Top tips to cope with grief this Mother's Day
If you’ve lost your mum, or a child, Mother’s Day and the build-up to it can be incredibly difficult and sad. We’ve gathered some coping strategies from five of our Marie Curie experts that may help you navigate Mother’s Day without your loved one.
Allow yourself to grieve
Sometimes the anticipation of certain times of year can be worse than the actual days themselves. Perhaps the most important thing is to simply recognise that the upcoming days or weeks might be hard.
Do things differently this year
If the idea of doing what you always did is too painful, then think outside the box and do something different.
It’s OK if you don’t want to go out
Sometimes just having a nice bunch of flowers or a photo to look at, in the comfort of your home, and a still moment of reflection can help you through the day.
Gardens can be a healing space
Gardens can be a wonderful, quiet space to reflect on your loss. Some people like to plant flowers and it also means you can return a year later to see it has grown, which can provide some comfort.
Tell others how you wish to spend your time
Do you want to continue traditions, begin new ones or not celebrate it at all? Choose what you want to do and don’t feel guilty if what you decide on may not feel like it’s the ‘right’ thing to do.
Be kind to yourself
Grief can be exhausting. Look after yourself practically, physically and emotionally. If sleeping has become difficult, have a guilt-free afternoon nap. Don’t worry if this happens – you aren’t at your sparkling best so be gentle with yourself.
Reach out for support if you think you need it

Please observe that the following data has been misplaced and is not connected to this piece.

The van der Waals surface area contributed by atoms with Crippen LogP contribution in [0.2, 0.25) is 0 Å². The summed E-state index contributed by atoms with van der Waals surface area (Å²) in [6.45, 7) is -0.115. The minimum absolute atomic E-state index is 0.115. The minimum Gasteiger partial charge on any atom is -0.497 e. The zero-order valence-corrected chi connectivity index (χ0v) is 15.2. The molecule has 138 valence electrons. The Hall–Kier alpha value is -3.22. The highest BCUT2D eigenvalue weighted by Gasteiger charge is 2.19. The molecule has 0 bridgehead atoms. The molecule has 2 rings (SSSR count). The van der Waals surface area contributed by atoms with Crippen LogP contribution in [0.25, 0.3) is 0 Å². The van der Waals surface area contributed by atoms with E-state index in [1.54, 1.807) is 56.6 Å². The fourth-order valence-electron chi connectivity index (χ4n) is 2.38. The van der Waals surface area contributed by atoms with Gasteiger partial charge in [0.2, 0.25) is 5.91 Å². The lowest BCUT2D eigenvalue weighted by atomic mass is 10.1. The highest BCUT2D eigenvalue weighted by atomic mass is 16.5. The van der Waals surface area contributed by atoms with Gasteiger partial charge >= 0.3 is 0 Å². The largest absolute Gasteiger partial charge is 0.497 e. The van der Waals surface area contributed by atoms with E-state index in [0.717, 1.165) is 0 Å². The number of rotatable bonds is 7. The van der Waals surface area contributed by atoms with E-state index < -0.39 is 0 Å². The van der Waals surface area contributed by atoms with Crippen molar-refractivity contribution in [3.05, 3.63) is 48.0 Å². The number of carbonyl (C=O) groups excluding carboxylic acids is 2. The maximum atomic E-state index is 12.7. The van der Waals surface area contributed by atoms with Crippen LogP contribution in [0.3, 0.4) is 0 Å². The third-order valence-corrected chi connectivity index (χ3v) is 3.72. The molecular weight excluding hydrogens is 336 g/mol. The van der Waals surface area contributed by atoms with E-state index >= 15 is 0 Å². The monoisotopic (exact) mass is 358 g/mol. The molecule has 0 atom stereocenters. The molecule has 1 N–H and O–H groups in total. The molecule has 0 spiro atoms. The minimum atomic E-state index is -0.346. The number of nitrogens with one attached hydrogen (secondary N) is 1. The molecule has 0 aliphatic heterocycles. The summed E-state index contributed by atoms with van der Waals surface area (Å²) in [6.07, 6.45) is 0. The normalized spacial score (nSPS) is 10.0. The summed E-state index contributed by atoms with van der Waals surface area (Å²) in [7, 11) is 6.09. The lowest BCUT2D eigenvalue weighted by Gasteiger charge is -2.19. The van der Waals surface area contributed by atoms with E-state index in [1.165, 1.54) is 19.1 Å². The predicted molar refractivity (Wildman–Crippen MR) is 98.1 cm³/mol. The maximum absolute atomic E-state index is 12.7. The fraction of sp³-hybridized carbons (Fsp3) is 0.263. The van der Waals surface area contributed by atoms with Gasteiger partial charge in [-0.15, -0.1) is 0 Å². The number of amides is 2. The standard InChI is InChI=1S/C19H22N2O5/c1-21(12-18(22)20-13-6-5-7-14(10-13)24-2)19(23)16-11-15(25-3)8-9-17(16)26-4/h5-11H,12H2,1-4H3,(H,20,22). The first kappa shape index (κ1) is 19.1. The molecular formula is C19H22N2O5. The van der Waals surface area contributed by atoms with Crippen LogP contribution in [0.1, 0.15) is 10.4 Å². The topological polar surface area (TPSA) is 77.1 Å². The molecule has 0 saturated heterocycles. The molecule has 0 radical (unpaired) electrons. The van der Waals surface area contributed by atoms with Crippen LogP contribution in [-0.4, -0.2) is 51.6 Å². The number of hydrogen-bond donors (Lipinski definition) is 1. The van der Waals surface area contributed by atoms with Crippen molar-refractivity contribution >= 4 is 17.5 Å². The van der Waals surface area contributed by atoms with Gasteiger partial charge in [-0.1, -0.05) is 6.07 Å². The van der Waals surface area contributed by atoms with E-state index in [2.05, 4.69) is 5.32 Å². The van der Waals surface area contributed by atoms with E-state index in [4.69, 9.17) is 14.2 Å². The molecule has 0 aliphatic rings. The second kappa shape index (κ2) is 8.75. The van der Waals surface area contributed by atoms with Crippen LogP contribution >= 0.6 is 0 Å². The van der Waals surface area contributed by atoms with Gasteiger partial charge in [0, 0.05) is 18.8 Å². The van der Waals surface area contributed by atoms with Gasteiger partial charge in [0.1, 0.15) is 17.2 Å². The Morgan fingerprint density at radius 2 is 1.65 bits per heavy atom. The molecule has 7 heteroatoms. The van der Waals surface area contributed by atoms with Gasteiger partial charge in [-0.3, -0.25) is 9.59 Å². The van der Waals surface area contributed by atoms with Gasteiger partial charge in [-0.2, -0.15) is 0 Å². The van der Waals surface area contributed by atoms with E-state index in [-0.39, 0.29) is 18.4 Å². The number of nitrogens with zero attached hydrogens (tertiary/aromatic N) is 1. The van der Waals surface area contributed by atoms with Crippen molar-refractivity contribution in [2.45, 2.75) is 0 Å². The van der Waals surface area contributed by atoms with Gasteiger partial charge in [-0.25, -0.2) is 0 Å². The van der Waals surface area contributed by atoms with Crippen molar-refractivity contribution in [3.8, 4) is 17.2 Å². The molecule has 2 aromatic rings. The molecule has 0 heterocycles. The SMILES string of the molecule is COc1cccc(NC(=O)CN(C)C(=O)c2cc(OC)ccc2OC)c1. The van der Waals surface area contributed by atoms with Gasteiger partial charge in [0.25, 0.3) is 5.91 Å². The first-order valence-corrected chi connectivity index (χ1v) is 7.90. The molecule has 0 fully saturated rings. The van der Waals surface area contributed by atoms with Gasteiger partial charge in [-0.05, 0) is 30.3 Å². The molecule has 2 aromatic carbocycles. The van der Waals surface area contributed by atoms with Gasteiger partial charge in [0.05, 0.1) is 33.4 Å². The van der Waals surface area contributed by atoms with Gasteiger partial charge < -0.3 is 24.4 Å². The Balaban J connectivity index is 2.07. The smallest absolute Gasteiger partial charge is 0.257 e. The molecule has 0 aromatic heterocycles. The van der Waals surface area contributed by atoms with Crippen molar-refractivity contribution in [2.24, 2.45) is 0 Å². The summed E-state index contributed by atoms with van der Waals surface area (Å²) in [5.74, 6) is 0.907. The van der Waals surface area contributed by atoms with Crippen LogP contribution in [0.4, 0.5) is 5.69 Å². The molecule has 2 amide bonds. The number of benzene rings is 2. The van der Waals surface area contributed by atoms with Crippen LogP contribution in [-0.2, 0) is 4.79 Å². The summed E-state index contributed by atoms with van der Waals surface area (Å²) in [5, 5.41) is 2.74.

Some people might feel awkward about offering their help, especially if they don’t know how to broach the subject. So if you want some company or support on Mother’s Day, make the effort to ask for it.
Involve children in decisions on how they want to spend their time
Ask them how they feel about Mother’s Day, and let them know that they can share any thoughts and feelings with you about the person who has died. They may be worried about upsetting you. It’s important that they always feel included, and they may even come up with some great ideas on what to do.
It can also be helpful to have a word with the child’s school to see if Mother’s day will be celebrated in some way. You can make sure a child the opportunity to say if they would like to be involved.
Have some quiet time to reflect on the good times you’ve shared
What did you enjoy doing together before your loved one died? You may find some comfort doing the same things you used to do together at this time of the year, such as sharing a favourite drink or visiting a special place.
Don’t feel guilty if you have moments of enjoyment
Allow yourself to enjoy brief moments of respite if they happen and don’t feel bad when they do.
Talk about your favourite memories
Take the chance to talk about your loved one. You could light a candle by a photograph or release a balloon in memory.
Brigette Flye, Support Line Team Leader, Caring Services, Marie Curie
Sheila Healey, Social Worker at the Marie Curie Hospice, Liverpool
Jo Moore, Social Worker at the Marie Curie Hospice, Cardiff and the Vale
Katy Francis, Chaplain at the Marie Curie Hospice, Newcastle
Dawn Barton, Social Worker at the Marie Curie Hospice, Cardiff and the Vale